Karen Slaughter. Unseen. New York: Dell Books, 2013.
A favourite, talented author ― alas, relegated to being the default travel book. It means your faithful reader was not paying rapt attention to the 25 pages I managed in 24 days, having much more wondrous sights to see. Then prolonged jet lag interfered somewhat with the remainder. My excuses having been made, Slaughter still climbs the ladder as a proficient exponent of crime policing in the southern U.S. Her proponents, Dr. Sara Linton, GBI agent Will Trent, and detective Lena Adams, will be familiar to readers of prior books in the series.
Lena once again finds herself in an ugly, mortal situation that causes wide ripples and resentment. I didn't especially like the chapter back-and-forth timing of events, but it's trendy these days. Will is always likeable and this time he and Sara seem to get honest with each other. That's during and despite the count of dead bodies. Slaughter knows how to create challenging puzzles, and defines her characters well. Her details of hospital and police work are impeccable. A bonus is an added short story about Will in a convoluted robbery/murder situation.
Sara and Lena:
Even before Jeffrey died, Sara had never liked Lena Adams. Arrogant. Sloppy. Jeffrey constantly complained about Lena's headstrong ways, but Sara knew how her husband's mind worked. There was no sexual attraction between them―sometimes Sarah wished it had been that simple. Lena was simply a challenge that Jeffrey could not walk away from. She was a destructive little sister to his all-forgiving big brother. Jeffrey loved her toughness. He loved her fight. He loved that no matter how hard Lena was hit, she always got back up after being knocked down. (105)
Sara and Lena, encore:
Again, Sara struggled against the instinct to offer comfort, to spin the situation in a more positive light. In the end, she couldn't summon the energy. Somewhere in the pit of her chest, there was the capacity to feel compassion for this woman. Sara felt it stir occasionally, like a car engine trying to start on a cold day. It would rev and rev, but eventually, it always sputtered out and died. (257)
Best one-liner: "You know, my daddy told me a long time ago that wanting revenge is like sipping poison and waiting for the other person to die." (202-3)
Ian Rankin. Saints of the Shadow Bible. UK: Orion Books, 2013.
What could be more delicious than a long awaited Edinburgh-centric bestseller? Rankin is at his topnotch best here with John Rebus back on the regular police force. The pithy dialogue moves the action among three separate cases set against the background of Scotland's upcoming Referendum: an unexplained car crash; the murder of a witness for a revived cold case; and a politician's accidental (or was it?) death. Rebus manages to involve himself in all three, justifying his reputation for pissing off superior officers in all corners of the city.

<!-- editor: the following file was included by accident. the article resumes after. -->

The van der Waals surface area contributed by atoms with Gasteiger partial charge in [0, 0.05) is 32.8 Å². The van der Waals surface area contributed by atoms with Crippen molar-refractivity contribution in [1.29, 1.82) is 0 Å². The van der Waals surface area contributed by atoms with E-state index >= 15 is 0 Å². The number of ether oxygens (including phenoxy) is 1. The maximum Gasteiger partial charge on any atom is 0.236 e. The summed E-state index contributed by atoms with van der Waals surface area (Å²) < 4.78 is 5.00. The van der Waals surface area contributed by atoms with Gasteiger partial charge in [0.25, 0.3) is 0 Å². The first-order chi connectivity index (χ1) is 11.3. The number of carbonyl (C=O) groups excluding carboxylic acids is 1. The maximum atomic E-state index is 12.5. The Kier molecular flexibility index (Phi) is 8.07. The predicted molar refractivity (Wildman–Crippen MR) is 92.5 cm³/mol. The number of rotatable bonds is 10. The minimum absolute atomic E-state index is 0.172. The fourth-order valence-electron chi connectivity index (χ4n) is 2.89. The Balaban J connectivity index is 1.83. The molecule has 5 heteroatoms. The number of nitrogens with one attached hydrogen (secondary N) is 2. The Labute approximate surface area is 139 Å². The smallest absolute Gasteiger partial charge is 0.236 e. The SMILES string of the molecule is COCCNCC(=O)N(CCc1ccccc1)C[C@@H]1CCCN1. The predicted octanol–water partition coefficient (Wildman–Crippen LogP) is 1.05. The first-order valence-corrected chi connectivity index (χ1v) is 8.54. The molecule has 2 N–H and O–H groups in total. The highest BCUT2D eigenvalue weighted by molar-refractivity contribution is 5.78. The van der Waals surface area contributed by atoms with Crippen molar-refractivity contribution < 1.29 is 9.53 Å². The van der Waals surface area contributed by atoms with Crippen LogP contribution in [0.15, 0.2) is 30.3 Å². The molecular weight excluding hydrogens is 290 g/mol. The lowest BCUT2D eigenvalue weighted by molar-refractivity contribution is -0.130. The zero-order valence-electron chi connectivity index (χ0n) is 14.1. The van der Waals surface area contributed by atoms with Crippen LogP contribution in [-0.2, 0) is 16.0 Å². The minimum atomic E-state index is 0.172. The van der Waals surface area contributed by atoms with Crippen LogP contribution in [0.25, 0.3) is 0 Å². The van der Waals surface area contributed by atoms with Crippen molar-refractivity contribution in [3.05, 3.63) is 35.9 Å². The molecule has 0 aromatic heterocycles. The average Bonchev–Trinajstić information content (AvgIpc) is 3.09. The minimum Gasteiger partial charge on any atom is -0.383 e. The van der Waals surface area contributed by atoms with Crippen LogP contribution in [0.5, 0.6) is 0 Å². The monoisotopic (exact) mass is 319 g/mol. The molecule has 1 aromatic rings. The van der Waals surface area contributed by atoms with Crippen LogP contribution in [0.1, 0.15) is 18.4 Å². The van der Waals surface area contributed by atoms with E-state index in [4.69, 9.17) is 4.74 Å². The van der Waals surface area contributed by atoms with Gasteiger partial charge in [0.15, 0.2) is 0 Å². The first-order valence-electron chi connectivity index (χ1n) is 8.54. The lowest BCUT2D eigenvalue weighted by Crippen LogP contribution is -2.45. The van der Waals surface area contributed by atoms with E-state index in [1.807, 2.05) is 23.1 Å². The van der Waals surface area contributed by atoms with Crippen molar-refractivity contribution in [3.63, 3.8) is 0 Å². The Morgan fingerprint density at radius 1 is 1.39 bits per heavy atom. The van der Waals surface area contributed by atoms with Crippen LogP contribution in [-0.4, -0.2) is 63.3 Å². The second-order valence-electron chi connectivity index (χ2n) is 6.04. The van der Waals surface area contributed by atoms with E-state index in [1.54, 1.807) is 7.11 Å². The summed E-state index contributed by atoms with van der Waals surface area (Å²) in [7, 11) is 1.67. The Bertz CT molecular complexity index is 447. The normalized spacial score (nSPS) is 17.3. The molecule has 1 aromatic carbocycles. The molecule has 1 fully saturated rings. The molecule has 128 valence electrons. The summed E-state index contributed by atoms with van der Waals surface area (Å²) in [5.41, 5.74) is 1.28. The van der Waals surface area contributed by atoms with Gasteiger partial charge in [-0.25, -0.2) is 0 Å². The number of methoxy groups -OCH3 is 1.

One investigation seeks to peel back grimy layers of the thirty-year-old Summerhall detective team where Rebus first worked. The book title reflects their comradeship. Was Rebus a saint or a sinner at the time? And what is he now? "Whose side are you on, John?" seems to be a running theme as his old colleagues are questioned. What's perhaps most surprising is his growing involvement with Malcolm Fox, a prior nemesis from the Complaints. All part and parcel of a compelling cast of characters (including the ever-sharp Siobhan Clarke). Little did I know the cops refer to West Lothian (an ancestral district of mine) as "the Badlands," i.e. where the bad guys notoriously hang out. Rankin has another winner in a very well-paced mystery with all ingredients perfectly blended.
Rebus is in the pub:
"You never touch the booze?" he asked. Fox shook his head. "Because you can't?"
Fox nodded, then looked at him. "I can't, and you shouldn't."
Rebus toasted the sentiment and took another mouthful.
"Was it the drinking that made your wife leave you?" he enquired.
"I could ask the selfsame question," Fox shot back.
"And I'd have to tell you that it was." Rebus thought for a moment. "Or maybe that was just part of it. Doing what we do ... I couldn't let off steam at home — quite the opposite. So it got bottled up. And the only people I could talk to were other cops. That was the start of the distancing ..." He exhaled, then shrugged.
"You could have knocked the booze on the head," Fox told him.
"Like you did, you mean? And that's why you're still happily married with a vibrant social life?"
Fox looked as if he might take offence, but then his shoulders loosened. "Touché," he said. (73)